§ 54. Dame Irene Ward
asked the Minister of Transport whether he is aware of 45W the public concern that no comprehensive analysis of road accidents is available; and if he will defer decisions on advice tendered on road safety measures until his own analysis is completed.
§ Mr. Marples
Analyses of road accidents in their various aspects are constantly being carried out, and their results are taken into account in the formulation of road safety measures.
§ Vice-Admiral Hughes Hallett
asked the Minister of Transport what information the now has showing the results of the survey of accidents to young motorcyclists during the summer of 1958.
§ Mr. Marples
Figures showing the main results of the survey of accidents to motor cyclists under 21 years of age during three months in the summer of 1958 have been made available to me. This intricate research task was undertaken by the Social Survey Division of the Central Office of Information on behalf of the Road Research Laboratory, with assistance from local taxation authorities, the police and my Department. A complete report, containing considerable incidental information about motor cyclists of all ages, will be published as soon as possible.
Information was collected during the summer of 1958 relating to the use which 10,000 motor cyclists of all ages made of their machines, and about accidents causing injury in which 5,000 motor cyclists aged less than 21 years were involved. This information has been analysed with regard to three main factors in order to determine what effect each factor on its own appears to have had on the accident rate of these young motor cyclists. The three factors were the age of the rider, the size of his motor cycle, and the period for which he had been licensed to ride.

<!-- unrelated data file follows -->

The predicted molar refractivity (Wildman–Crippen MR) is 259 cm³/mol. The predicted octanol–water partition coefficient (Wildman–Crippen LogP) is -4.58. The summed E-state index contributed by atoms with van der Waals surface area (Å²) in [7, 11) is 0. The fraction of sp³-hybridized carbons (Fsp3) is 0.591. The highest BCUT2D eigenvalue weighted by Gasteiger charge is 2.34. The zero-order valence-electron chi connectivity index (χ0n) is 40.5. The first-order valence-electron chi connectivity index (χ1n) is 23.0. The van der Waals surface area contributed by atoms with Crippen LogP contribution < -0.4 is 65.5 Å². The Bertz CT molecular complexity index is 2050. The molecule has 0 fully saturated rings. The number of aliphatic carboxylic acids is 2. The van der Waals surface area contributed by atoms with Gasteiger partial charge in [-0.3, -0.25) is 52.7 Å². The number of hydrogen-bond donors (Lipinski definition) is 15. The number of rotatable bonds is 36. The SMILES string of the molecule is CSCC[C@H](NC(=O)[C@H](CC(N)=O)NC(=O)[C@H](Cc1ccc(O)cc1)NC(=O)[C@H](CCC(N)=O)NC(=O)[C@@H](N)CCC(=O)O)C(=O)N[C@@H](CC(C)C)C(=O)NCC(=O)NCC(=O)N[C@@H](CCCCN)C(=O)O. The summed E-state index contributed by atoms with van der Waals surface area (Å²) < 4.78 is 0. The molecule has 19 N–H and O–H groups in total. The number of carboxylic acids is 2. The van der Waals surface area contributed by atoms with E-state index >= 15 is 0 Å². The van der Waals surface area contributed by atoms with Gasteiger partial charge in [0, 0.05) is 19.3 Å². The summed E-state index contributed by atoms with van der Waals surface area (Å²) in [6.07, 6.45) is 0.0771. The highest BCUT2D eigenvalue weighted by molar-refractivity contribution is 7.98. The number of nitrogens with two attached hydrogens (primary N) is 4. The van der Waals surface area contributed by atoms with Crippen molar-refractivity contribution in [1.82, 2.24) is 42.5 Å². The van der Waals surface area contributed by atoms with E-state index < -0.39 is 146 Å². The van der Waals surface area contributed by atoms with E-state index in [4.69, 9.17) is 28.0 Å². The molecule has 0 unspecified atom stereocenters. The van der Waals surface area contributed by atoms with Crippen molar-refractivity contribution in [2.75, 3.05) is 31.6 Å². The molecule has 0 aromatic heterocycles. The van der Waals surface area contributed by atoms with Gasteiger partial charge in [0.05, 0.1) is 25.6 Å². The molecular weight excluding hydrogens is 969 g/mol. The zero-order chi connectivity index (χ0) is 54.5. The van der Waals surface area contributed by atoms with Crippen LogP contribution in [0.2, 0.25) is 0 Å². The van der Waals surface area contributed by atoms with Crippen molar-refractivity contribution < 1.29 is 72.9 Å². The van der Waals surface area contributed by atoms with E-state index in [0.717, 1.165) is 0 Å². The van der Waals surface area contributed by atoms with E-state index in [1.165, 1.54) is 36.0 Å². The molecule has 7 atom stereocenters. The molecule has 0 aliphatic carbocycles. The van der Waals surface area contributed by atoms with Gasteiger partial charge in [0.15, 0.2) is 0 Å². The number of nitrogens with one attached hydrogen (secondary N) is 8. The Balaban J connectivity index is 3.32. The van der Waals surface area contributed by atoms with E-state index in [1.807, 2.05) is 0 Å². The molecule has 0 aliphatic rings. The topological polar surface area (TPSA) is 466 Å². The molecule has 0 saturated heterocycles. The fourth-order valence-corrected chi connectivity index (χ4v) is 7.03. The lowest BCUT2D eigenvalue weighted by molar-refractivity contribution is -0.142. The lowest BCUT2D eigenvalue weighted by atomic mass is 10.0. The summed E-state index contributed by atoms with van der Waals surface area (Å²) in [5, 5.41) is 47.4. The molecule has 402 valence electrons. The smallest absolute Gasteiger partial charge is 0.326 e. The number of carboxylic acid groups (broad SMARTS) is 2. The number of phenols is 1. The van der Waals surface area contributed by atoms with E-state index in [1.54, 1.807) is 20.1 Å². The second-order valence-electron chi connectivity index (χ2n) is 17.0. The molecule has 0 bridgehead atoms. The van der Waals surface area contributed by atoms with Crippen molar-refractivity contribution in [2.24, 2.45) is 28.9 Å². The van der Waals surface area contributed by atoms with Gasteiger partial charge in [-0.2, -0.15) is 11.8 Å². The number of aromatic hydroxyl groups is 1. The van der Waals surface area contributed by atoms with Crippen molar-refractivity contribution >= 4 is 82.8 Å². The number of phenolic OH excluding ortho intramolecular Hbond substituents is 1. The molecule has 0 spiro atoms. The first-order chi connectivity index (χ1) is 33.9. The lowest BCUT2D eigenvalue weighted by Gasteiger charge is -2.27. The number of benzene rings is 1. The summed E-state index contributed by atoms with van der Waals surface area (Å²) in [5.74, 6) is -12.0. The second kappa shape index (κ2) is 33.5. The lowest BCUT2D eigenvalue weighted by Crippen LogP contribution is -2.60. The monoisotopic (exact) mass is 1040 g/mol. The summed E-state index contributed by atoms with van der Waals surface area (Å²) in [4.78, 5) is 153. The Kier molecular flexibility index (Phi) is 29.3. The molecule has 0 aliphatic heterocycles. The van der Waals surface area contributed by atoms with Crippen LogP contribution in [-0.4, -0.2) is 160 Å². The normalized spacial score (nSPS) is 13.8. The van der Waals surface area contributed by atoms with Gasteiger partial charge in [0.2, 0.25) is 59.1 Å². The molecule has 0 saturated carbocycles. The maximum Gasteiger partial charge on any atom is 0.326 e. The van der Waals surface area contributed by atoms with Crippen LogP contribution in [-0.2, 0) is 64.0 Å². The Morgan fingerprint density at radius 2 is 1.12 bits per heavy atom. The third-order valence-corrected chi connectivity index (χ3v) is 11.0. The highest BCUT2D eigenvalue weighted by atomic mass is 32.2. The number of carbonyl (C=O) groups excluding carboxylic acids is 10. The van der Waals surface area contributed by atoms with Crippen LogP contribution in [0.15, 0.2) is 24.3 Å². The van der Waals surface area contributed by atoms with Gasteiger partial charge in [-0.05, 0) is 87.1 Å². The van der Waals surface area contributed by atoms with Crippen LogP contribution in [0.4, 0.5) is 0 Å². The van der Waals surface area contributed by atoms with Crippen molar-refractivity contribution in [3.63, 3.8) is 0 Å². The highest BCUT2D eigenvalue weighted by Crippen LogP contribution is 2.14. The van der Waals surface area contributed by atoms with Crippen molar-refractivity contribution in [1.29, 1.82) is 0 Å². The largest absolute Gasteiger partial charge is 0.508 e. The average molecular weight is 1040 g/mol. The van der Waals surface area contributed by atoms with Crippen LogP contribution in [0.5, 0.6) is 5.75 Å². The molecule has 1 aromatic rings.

The Effect of Age
No evidence was found that age as such between the ages of over 16 years and under 21 years had any effect upon accident rates. Riders aged 16 years were naturally less experienced but, when the figures had been adjusted to eliminate the effect of the experience factors, riders of this age were not found to have been different from other riders under the age of 21 years.46W
The Effect of the Size of the Motor Cycle
The evidence suggested that the lighter, less powerful machines were less likely to become involved in accidents than were heavier machines. In particular, the moped, which for survey purposes was taken to be a machine with an engine capacity not exceeding 60 cubic centimetres, was apparently able to cover greater mileage than even the smallest orthodox motor cycle for the same accident risk. Furthermore, mopeds were normally found to have covered less than half the mileage which the smallest orthodox motor cycle covered in a given period. Scooters were not found to have been different from light motor cycles. Light motor cycles were found to have been only slightly less likely to be involved in accidents causing injury than were heavy motor cycles, when the greater mileage which these larger types normally covered was taken into account.
The Effect of Experience
There was evidence that a young rider, after he had held a provisional licence for six months, was able to cover considerably greater mileage for the same accident risk than he could previously. There was no appreciable sign of a continuing fall thereafter in the accident rate for riders aged under 21 years.
These main findings are being considered in the light of all other information bearing on the problem of the high accident rates shown by motor cycles compared to other vehicles.
§ Lieut.-Commander Maydon
asked the Minister of Transport what were the numbers of deaths due to accidents on the roads during 1959 in England and Wales, respectively.